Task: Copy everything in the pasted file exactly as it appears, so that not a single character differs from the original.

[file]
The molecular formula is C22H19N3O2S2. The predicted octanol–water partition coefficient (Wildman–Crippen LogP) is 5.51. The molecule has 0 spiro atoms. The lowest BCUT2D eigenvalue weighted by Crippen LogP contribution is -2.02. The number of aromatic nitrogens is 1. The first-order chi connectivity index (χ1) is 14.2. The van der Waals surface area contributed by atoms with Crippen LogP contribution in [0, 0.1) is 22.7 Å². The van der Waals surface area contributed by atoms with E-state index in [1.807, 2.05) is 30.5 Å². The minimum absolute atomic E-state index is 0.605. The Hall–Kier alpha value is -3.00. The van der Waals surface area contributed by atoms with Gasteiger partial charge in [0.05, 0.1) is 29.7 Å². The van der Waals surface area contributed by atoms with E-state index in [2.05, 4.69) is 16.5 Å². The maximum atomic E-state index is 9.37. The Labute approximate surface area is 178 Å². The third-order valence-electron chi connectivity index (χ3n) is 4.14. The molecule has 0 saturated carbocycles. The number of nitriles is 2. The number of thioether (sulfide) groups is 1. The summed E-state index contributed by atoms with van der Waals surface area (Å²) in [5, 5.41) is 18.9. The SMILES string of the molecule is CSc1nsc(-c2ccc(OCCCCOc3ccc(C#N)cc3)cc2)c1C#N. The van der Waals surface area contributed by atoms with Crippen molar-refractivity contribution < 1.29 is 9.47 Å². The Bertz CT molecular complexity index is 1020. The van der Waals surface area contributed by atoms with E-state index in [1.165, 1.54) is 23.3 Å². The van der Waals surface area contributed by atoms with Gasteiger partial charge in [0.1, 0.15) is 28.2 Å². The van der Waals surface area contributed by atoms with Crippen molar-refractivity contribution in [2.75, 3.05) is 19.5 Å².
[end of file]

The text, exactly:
The molecular formula is C22H19N3O2S2. The predicted octanol–water partition coefficient (Wildman–Crippen LogP) is 5.51. The molecule has 0 spiro atoms. The lowest BCUT2D eigenvalue weighted by Crippen LogP contribution is -2.02. The number of aromatic nitrogens is 1. The first-order chi connectivity index (χ1) is 14.2. The van der Waals surface area contributed by atoms with Crippen LogP contribution in [0, 0.1) is 22.7 Å². The van der Waals surface area contributed by atoms with E-state index in [1.807, 2.05) is 30.5 Å². The minimum absolute atomic E-state index is 0.605. The Hall–Kier alpha value is -3.00. The van der Waals surface area contributed by atoms with Gasteiger partial charge in [0.05, 0.1) is 29.7 Å². The van der Waals surface area contributed by atoms with E-state index in [2.05, 4.69) is 16.5 Å². The maximum atomic E-state index is 9.37. The Labute approximate surface area is 178 Å². The third-order valence-electron chi connectivity index (χ3n) is 4.14. The molecule has 0 saturated carbocycles. The number of nitriles is 2. The number of thioether (sulfide) groups is 1. The summed E-state index contributed by atoms with van der Waals surface area (Å²) in [5, 5.41) is 18.9. The SMILES string of the molecule is CSc1nsc(-c2ccc(OCCCCOc3ccc(C#N)cc3)cc2)c1C#N. The van der Waals surface area contributed by atoms with Crippen molar-refractivity contribution < 1.29 is 9.47 Å². The Bertz CT molecular complexity index is 1020. The van der Waals surface area contributed by atoms with E-state index in [1.165, 1.54) is 23.3 Å². The van der Waals surface area contributed by atoms with Gasteiger partial charge in [0.1, 0.15) is 28.2 Å². The van der Waals surface area contributed by atoms with Crippen molar-refractivity contribution in [2.75, 3.05) is 19.5 Å².